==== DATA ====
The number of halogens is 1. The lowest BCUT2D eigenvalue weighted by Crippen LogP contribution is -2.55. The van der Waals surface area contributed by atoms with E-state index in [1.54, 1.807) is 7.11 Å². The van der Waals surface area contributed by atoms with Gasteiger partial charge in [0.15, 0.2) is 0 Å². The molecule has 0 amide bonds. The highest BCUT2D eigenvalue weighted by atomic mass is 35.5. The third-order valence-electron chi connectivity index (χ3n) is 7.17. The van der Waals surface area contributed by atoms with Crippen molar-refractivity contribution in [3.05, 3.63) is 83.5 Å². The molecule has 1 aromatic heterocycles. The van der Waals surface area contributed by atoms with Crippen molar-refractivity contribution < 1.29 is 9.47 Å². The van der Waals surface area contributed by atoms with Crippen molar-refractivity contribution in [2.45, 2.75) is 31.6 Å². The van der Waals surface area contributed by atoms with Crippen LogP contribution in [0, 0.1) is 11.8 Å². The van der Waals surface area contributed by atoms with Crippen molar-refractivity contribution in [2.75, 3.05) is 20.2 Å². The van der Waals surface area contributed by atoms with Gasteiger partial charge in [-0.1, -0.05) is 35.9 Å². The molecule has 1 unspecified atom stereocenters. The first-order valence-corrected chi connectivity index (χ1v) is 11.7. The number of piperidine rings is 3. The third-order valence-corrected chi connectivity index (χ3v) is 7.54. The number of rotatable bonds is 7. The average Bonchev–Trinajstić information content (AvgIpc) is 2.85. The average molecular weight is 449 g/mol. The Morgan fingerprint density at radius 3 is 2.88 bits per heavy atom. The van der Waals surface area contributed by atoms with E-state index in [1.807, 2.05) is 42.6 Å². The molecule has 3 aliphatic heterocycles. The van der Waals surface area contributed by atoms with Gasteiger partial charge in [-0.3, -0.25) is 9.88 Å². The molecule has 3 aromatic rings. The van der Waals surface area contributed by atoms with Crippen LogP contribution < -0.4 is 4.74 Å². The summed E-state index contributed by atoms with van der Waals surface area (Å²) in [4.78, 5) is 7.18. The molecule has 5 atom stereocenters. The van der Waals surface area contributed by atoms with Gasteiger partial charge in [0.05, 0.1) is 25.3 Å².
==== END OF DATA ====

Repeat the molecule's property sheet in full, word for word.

The number of halogens is 1. The lowest BCUT2D eigenvalue weighted by Crippen LogP contribution is -2.55. The van der Waals surface area contributed by atoms with E-state index in [1.54, 1.807) is 7.11 Å². The van der Waals surface area contributed by atoms with Gasteiger partial charge in [0.15, 0.2) is 0 Å². The molecule has 0 amide bonds. The highest BCUT2D eigenvalue weighted by atomic mass is 35.5. The third-order valence-electron chi connectivity index (χ3n) is 7.17. The van der Waals surface area contributed by atoms with Crippen molar-refractivity contribution in [3.05, 3.63) is 83.5 Å². The molecule has 1 aromatic heterocycles. The van der Waals surface area contributed by atoms with Crippen molar-refractivity contribution < 1.29 is 9.47 Å². The van der Waals surface area contributed by atoms with Crippen molar-refractivity contribution in [2.45, 2.75) is 31.6 Å². The van der Waals surface area contributed by atoms with Crippen LogP contribution in [0, 0.1) is 11.8 Å². The van der Waals surface area contributed by atoms with Crippen molar-refractivity contribution in [2.75, 3.05) is 20.2 Å². The van der Waals surface area contributed by atoms with Gasteiger partial charge in [-0.1, -0.05) is 35.9 Å². The molecule has 1 unspecified atom stereocenters. The first-order valence-corrected chi connectivity index (χ1v) is 11.7. The number of piperidine rings is 3. The third-order valence-corrected chi connectivity index (χ3v) is 7.54. The number of rotatable bonds is 7. The average Bonchev–Trinajstić information content (AvgIpc) is 2.85. The average molecular weight is 449 g/mol. The Morgan fingerprint density at radius 3 is 2.88 bits per heavy atom. The van der Waals surface area contributed by atoms with E-state index in [1.807, 2.05) is 42.6 Å². The molecule has 3 aliphatic heterocycles. The van der Waals surface area contributed by atoms with Gasteiger partial charge in [-0.3, -0.25) is 9.88 Å². The molecule has 3 aromatic rings. The van der Waals surface area contributed by atoms with Crippen LogP contribution < -0.4 is 4.74 Å². The summed E-state index contributed by atoms with van der Waals surface area (Å²) in [4.78, 5) is 7.18. The molecule has 5 atom stereocenters. The van der Waals surface area contributed by atoms with Gasteiger partial charge in [0.05, 0.1) is 25.3 Å².